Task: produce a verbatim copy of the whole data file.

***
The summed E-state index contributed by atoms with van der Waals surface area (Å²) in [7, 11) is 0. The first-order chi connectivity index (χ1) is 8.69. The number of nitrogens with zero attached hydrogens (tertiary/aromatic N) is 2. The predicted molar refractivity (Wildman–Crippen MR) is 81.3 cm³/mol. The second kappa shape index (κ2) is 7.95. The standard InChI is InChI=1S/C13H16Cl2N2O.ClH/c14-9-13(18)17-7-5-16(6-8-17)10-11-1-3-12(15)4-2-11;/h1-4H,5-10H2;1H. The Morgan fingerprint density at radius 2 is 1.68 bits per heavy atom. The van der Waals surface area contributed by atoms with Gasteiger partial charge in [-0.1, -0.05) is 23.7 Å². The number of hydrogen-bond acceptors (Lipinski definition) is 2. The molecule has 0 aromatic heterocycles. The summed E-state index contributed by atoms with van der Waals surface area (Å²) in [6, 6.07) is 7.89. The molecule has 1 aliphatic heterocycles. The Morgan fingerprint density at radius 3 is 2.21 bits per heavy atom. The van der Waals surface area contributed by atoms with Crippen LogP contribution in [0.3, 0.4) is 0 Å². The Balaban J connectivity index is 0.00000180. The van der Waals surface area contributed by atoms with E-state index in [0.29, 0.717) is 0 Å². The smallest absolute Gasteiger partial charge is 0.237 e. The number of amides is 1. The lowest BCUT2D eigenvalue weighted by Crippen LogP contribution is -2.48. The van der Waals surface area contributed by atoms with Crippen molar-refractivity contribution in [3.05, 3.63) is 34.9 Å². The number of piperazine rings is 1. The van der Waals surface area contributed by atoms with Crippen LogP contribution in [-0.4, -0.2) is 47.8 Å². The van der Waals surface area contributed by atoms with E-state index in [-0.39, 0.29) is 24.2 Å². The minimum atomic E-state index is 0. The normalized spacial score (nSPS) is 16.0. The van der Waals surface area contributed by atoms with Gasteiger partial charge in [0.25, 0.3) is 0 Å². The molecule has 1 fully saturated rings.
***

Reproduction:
The summed E-state index contributed by atoms with van der Waals surface area (Å²) in [7, 11) is 0. The first-order chi connectivity index (χ1) is 8.69. The number of nitrogens with zero attached hydrogens (tertiary/aromatic N) is 2. The predicted molar refractivity (Wildman–Crippen MR) is 81.3 cm³/mol. The second kappa shape index (κ2) is 7.95. The standard InChI is InChI=1S/C13H16Cl2N2O.ClH/c14-9-13(18)17-7-5-16(6-8-17)10-11-1-3-12(15)4-2-11;/h1-4H,5-10H2;1H. The Morgan fingerprint density at radius 2 is 1.68 bits per heavy atom. The van der Waals surface area contributed by atoms with Gasteiger partial charge in [-0.1, -0.05) is 23.7 Å². The number of hydrogen-bond acceptors (Lipinski definition) is 2. The molecule has 0 aromatic heterocycles. The summed E-state index contributed by atoms with van der Waals surface area (Å²) in [6, 6.07) is 7.89. The molecule has 1 aliphatic heterocycles. The Morgan fingerprint density at radius 3 is 2.21 bits per heavy atom. The van der Waals surface area contributed by atoms with Crippen LogP contribution in [0.3, 0.4) is 0 Å². The Balaban J connectivity index is 0.00000180. The van der Waals surface area contributed by atoms with E-state index in [0.29, 0.717) is 0 Å². The smallest absolute Gasteiger partial charge is 0.237 e. The number of amides is 1. The lowest BCUT2D eigenvalue weighted by Crippen LogP contribution is -2.48. The van der Waals surface area contributed by atoms with Crippen molar-refractivity contribution in [3.05, 3.63) is 34.9 Å². The number of piperazine rings is 1. The van der Waals surface area contributed by atoms with Crippen LogP contribution in [-0.4, -0.2) is 47.8 Å². The van der Waals surface area contributed by atoms with E-state index in [-0.39, 0.29) is 24.2 Å². The minimum atomic E-state index is 0. The normalized spacial score (nSPS) is 16.0. The van der Waals surface area contributed by atoms with Gasteiger partial charge in [0.25, 0.3) is 0 Å². The molecule has 1 fully saturated rings.